Parents and teachers of elementary school aged students, I have a confession to make:
I loathe the reading logs my daughter brings home.
So, just to be clear, the reading logs that return from my house, faithfully filled out each week or month — those reading logs are big fat lies.
My older daughter is now in fourth grade. Each year since kindergarten, she’s brought home some version of the nightly “reading log.” Depending on the year and teacher, it’s been as simple as writing down the name, the book, and the number of minutes read (initialed or signed by a parent, of course), or it’s been as involved as a reading response journal that requires her to summarize, or pick out key details, or connect the text to her own life, and to record the number of pages read, time spent reading, etc.
But each reading log comes with one universal expectation: every single night, there’s some minimum requirement for reading (i.e., number of pages read, or amount of time spent reading). And on a nightly basis, that reading must be tracked.
My older daughter (unlike my little one) started kindergarten as a fluent reader, who had already moved on to reading simple chapter books (Magic Tree House, Beverly Cleary, etc.). More importantly, she started kindergarten as a lover of books. My biggest concern (and oh-how-I-wish-my-mom-was-here-to-laugh-as-I-finally-emphathized-with-her-experience-with-me) was how to pry her away from books. But within weeks, the reading log began to change all of that: “Mom, am I done with my fifteen minutes yet?” “Mom, why do I have to write this?” “Mom, I don’t know what to say.” And worst of all: “Do I HAVE TO read?” This, from my voracious reader. This, when previously my bigger concern had been prying books out of her hands: “Stop reading! Go outside and play with your friends!”
Something had to be done. I was watching my daughter’s joy in reading disappear before my eyes. So I made a deal with her: as long as she continued to read voluntarily on her own, I’d stop timing her, stop nagging her, and just sign whatever she brought me for a reading log as long as it looked vaguely reasonable (and honestly, even if it did not). Despite my general emphasis as a parent on honesty, I discovered that I didn’t care in the least if the reading log was accurate or not, because I knew that she was doing far more reading — with far more joy — on her own than the reading log required. Accurate logging was sucking the joy out of reading. It was like my billable hours requirement. For first graders. As a lawyer, tracking my time at work is a necessary evil. But I’m in my forties. My daughter is nine.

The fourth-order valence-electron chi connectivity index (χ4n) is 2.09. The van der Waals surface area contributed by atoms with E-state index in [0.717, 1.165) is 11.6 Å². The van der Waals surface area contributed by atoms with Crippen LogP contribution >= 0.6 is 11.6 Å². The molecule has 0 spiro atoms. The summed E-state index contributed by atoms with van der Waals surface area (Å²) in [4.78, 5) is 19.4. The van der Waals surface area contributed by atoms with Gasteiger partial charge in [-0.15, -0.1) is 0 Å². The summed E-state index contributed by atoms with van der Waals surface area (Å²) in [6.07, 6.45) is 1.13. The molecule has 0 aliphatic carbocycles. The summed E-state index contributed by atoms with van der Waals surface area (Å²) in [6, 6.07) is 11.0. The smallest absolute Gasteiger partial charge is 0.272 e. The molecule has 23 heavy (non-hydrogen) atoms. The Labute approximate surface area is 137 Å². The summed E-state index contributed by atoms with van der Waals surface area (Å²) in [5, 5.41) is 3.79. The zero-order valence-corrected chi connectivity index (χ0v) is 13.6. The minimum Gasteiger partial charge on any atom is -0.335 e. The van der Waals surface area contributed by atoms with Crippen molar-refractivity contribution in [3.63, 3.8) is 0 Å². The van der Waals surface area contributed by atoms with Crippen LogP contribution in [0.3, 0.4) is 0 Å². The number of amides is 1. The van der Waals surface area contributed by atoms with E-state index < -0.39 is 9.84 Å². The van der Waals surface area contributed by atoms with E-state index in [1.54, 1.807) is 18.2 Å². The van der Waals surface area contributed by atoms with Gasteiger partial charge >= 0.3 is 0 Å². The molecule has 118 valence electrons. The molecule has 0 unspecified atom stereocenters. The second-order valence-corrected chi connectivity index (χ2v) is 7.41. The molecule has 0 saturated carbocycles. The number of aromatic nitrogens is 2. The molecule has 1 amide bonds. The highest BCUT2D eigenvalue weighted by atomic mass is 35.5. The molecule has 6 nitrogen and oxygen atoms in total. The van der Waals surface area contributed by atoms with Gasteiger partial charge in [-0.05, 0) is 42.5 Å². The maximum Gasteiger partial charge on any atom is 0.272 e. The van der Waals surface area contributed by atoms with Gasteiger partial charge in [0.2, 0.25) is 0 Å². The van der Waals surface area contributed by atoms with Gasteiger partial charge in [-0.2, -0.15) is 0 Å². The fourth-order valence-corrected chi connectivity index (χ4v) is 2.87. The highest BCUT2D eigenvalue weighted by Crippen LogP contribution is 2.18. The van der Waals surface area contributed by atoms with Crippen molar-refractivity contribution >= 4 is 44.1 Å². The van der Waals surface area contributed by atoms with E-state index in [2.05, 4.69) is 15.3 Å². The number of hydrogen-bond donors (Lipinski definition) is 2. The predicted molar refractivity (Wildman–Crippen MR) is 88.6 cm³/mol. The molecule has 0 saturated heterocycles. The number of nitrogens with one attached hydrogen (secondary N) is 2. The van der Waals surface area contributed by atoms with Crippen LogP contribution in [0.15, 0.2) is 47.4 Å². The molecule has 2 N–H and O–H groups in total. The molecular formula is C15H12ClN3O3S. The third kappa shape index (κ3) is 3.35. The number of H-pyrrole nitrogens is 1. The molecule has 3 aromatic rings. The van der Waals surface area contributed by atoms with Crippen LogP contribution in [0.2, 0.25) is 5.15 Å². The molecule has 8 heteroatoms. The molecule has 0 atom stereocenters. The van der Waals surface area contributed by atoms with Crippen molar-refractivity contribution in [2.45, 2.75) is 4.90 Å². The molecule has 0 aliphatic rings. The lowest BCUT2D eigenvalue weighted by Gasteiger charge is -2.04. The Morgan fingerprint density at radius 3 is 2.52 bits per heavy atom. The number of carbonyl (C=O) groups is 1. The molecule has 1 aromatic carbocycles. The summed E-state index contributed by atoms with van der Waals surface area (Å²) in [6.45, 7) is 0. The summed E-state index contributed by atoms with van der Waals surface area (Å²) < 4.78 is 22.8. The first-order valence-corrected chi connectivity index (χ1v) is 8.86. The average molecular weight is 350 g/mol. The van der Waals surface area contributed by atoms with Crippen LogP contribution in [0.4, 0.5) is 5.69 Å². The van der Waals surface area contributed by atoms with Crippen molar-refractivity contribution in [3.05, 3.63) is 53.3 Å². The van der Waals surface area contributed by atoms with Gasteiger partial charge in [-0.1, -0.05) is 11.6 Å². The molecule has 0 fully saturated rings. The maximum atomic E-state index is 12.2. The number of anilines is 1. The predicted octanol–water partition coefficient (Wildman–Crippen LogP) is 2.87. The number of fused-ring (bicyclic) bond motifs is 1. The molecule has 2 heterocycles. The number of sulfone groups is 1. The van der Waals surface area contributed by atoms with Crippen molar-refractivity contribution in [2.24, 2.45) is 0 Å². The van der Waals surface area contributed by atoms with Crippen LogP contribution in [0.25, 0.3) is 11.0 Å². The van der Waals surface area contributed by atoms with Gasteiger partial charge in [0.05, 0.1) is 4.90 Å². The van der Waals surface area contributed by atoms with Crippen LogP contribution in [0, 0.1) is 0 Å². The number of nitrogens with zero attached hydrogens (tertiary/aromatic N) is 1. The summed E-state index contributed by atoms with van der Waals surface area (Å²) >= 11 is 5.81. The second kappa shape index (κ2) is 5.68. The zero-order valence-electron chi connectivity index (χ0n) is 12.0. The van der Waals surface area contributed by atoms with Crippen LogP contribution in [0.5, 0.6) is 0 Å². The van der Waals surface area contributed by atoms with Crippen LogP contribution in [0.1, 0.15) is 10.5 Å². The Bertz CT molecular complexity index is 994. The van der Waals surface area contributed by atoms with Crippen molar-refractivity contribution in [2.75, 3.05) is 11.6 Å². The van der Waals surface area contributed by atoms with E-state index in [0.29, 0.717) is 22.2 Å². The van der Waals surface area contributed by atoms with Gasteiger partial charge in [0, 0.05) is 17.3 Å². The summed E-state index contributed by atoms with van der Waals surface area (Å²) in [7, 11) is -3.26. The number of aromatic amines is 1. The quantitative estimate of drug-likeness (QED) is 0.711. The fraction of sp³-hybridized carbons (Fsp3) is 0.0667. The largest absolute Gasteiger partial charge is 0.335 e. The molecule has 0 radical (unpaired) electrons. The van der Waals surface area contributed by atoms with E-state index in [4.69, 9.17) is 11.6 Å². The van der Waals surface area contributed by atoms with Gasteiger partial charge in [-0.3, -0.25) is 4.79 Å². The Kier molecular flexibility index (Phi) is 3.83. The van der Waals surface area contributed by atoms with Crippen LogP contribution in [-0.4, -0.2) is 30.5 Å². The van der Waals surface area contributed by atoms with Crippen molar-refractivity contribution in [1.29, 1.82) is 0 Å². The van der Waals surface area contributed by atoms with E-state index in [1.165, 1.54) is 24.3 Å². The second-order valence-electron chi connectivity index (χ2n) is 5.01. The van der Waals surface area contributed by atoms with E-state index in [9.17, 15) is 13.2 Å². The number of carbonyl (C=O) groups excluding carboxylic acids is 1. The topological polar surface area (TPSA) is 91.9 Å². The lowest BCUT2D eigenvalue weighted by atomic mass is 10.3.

And for five years now, that’s how it’s worked in my house.
But there’s always a tension. Now teachers require the kids to write down which pages they read each night. Teachers, my kid doesn’t want to constantly track, track, track. And my kid doesn’t want to constantly be tracked, tracked, tracked. My kid wants to escape into the world of fiction, where time loses its meaning as she inhabits its characters. My kid wants to read last thing in bed at night, and first thing when she wakes up in the morning, and in the bathtub. She wants to bring her “emergency pack” of books to her little sister’s family picnic for school, and she doesn’t complain when she doesn’t see the iPad for weeks on end, because she has her books.
And I fully believe that part of the reason she still wants to do those things in fourth grade is because I long since agreed that her reading log could be a work of fiction. But I hate lying, and I hate undermining your authority, and I’m wondering if maybe, perhaps, this can be the year that I come clean and we can make a deal: stop requiring the reading log, so I can stop lying on the reading log. But if not, be assured: this is the one and only aspect of my life in which my signature on that reading log my daughter faithfully brings back to you each month is not worth the paper it’s written on. And my daughter is learning a lesson from that — that sometimes, when the system is stupid and counterproductive, the greater good makes it okay to lie and game the system. I don’t like that lesson, but we’ve talked about it, and in this case, I think it’s worth the trade off.
So, for now, the joy my daughter continues to take in the printed page far outweighs the momentary discomfort it causes me to sign — and certify — as true, a reading log that is generally a patchwork of guesses, at best. Because I love my kid. But wouldn’t it be better if we simply refused to make reading a chore?